By Lucia Reisch.
Policy makers all over the world increasingly choose nudges from the toolbox to combat challenges of society including public health and the environment. However, when we embrace nudges we should not only consider their benefits for society. We should also ask: Do people approve of using them, and why?
Nudges cover different interventions that steer people in certain directions. They can be everything from warnings on tobacco products to defaults for green energy. What is important: A nudge always allows people to choose themselves – and to opt out of a default. The approval of nudges is the focus of my new article written with co-authors Cass Sunstein and Micha Kaiser, recently published in the Journal of European Public Policy. Our analysis draws on an international survey from five countries: Belgium, Denmark, Germany, South Korea and the US. We asked a representative group of people in these countries if they approve of 15 widely used health and environmental nudges. We also checked for a long list of socio-economic, psychological, and social variable – including their trust in public institutions.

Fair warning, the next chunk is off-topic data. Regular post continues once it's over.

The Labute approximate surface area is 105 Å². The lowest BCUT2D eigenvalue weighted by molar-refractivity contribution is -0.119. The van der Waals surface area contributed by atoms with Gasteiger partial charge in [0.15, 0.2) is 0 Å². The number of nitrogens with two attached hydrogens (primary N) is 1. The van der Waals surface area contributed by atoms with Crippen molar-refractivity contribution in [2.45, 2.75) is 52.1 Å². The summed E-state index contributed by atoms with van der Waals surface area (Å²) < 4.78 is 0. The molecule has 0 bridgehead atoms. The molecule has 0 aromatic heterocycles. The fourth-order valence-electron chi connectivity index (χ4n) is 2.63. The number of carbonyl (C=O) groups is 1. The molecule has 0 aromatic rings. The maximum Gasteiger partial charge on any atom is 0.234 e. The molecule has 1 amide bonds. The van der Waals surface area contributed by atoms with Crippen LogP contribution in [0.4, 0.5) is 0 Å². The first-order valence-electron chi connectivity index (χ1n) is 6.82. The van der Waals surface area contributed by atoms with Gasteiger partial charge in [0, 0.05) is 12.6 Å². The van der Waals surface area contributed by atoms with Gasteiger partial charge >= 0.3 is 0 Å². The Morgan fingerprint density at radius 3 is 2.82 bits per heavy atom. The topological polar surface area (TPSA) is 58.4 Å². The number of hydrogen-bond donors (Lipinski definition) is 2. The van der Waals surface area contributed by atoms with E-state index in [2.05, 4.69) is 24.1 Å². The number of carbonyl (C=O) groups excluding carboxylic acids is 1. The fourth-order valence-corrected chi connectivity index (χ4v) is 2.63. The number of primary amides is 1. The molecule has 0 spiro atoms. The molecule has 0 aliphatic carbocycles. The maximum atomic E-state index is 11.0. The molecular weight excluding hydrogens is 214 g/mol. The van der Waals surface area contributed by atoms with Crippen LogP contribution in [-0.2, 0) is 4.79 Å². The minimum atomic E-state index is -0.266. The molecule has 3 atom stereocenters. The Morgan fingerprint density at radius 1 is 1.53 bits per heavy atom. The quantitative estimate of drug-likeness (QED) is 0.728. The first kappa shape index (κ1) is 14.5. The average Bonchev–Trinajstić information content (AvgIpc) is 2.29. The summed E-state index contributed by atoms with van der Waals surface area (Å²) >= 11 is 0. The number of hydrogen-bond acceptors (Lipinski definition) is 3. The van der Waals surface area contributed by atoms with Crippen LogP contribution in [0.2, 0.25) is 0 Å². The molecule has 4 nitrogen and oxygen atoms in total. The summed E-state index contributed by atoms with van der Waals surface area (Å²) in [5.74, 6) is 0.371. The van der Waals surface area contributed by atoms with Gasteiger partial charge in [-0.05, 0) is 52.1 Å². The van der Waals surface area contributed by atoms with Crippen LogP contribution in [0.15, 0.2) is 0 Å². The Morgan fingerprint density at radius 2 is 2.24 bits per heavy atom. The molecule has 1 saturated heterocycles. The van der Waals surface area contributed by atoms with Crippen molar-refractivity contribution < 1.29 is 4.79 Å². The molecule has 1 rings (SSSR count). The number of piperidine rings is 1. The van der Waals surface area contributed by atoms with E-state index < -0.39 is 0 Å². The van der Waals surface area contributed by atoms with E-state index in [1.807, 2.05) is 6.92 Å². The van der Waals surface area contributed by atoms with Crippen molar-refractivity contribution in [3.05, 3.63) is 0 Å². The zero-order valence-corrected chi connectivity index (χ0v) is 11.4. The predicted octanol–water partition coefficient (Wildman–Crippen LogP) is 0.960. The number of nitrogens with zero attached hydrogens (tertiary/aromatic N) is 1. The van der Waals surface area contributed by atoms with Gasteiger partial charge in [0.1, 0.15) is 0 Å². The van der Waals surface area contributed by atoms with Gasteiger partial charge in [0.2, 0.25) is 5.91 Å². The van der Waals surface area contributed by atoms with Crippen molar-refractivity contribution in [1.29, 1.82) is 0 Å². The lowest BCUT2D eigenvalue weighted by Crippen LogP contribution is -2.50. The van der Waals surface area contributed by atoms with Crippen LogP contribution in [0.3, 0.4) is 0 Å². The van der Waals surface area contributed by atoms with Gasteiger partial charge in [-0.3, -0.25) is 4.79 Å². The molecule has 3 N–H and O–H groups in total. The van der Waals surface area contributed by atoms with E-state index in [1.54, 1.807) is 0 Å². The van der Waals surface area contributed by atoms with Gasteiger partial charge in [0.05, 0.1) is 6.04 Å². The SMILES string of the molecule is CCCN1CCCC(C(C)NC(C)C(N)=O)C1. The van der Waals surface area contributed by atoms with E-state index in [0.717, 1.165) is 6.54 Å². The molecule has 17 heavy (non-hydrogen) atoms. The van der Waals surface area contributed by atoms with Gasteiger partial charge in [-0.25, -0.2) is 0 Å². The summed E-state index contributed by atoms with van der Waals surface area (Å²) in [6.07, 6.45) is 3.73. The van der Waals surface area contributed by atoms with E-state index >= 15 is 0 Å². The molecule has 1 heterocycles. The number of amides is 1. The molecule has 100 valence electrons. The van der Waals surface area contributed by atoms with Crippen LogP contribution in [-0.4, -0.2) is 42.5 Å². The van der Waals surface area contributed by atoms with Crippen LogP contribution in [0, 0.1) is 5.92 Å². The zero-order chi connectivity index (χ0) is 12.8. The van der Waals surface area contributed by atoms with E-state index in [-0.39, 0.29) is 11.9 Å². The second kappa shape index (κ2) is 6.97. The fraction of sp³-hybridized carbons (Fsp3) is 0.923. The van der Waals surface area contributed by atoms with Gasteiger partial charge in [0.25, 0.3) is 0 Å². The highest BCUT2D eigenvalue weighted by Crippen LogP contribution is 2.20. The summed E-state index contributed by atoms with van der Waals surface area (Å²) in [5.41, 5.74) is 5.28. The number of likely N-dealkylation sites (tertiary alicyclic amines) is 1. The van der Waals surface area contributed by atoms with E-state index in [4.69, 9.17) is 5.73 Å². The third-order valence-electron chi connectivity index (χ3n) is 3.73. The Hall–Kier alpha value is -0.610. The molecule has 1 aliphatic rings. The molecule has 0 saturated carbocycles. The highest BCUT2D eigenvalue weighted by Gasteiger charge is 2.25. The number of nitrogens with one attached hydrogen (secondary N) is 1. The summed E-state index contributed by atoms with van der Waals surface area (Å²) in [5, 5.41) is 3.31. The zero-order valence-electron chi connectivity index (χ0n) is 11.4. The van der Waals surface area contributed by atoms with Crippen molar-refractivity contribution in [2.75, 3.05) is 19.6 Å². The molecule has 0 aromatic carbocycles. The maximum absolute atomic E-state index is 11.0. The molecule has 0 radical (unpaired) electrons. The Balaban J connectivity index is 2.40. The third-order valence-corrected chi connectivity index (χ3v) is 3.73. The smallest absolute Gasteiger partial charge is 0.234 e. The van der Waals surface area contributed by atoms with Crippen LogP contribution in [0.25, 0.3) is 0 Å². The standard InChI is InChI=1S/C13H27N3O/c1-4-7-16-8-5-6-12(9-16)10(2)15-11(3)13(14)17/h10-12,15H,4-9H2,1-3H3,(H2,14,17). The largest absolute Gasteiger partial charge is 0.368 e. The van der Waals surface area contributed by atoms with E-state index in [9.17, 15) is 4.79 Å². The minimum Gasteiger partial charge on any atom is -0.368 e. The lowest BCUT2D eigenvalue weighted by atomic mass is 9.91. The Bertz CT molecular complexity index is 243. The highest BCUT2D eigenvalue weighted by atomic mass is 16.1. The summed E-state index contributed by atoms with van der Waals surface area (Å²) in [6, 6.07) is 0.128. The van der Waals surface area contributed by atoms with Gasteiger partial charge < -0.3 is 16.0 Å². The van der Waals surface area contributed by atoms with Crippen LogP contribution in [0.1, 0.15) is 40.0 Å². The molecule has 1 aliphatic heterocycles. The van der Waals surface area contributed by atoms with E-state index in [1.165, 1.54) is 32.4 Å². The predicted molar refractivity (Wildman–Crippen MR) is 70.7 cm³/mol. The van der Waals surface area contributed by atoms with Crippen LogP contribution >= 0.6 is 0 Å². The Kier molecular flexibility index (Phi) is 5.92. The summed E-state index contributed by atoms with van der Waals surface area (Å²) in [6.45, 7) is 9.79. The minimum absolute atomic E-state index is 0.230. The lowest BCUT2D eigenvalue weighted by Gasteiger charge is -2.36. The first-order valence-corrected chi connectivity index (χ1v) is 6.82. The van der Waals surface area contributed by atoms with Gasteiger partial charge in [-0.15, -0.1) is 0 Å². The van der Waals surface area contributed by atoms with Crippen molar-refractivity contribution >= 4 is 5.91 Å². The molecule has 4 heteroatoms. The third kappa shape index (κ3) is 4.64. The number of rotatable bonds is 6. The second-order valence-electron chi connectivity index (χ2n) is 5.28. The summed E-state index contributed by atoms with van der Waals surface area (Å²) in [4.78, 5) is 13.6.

Most people do
A high level of support for nudges exists across countries and cultures. This is what we had found in earlier studies in about 25 countries worldwide. Yet differences in attitude show up across various beliefs, traits, and behaviours. Women and people with marked environmental concern are most likely to approve. At the same time, conservatives are less likely to do so. We see the force of behaviour when, for instance, a “meat-free Monday” in a cafeteria is less well supported by meat-eaters. Interestingly, this also applies to smokers who tend to disapprove of government anti-smoking campaigns.
Trust is a must
While our analysis points to several findings, one might outshine the others. Approval comes with trust. To be more specific, we find the trust in public institutions strongly connected with social approval. In other words, when people have high trust in, e.g., government or police, they are likely to be supportive towards nudges. As expected, those who strongly believe in the free market to solve challenges of society will be less in favour.
Openness and transparency
The finding of trust gives a very important lesson. We should make sure to cultivate trust in arguing for nudges. Even though most people already approve of nudges, policy makers should not rest on their laurels but rather engage citizens in the development of new policies and ways of assessing their cost-effectiveness and acceptance. The best way to obtain trust is to earn it, and to invite citizens to participate. This is why we propose a “bill of rights for nudging” that sketches out the rules a government should follow when using nudging as a policy tool. Transparent rules and processes tend to create trust in institutions.
Lucia A. Reisch is Full Professor for Consumer Behaviour and Consumer Policy at Copenhagen Business School.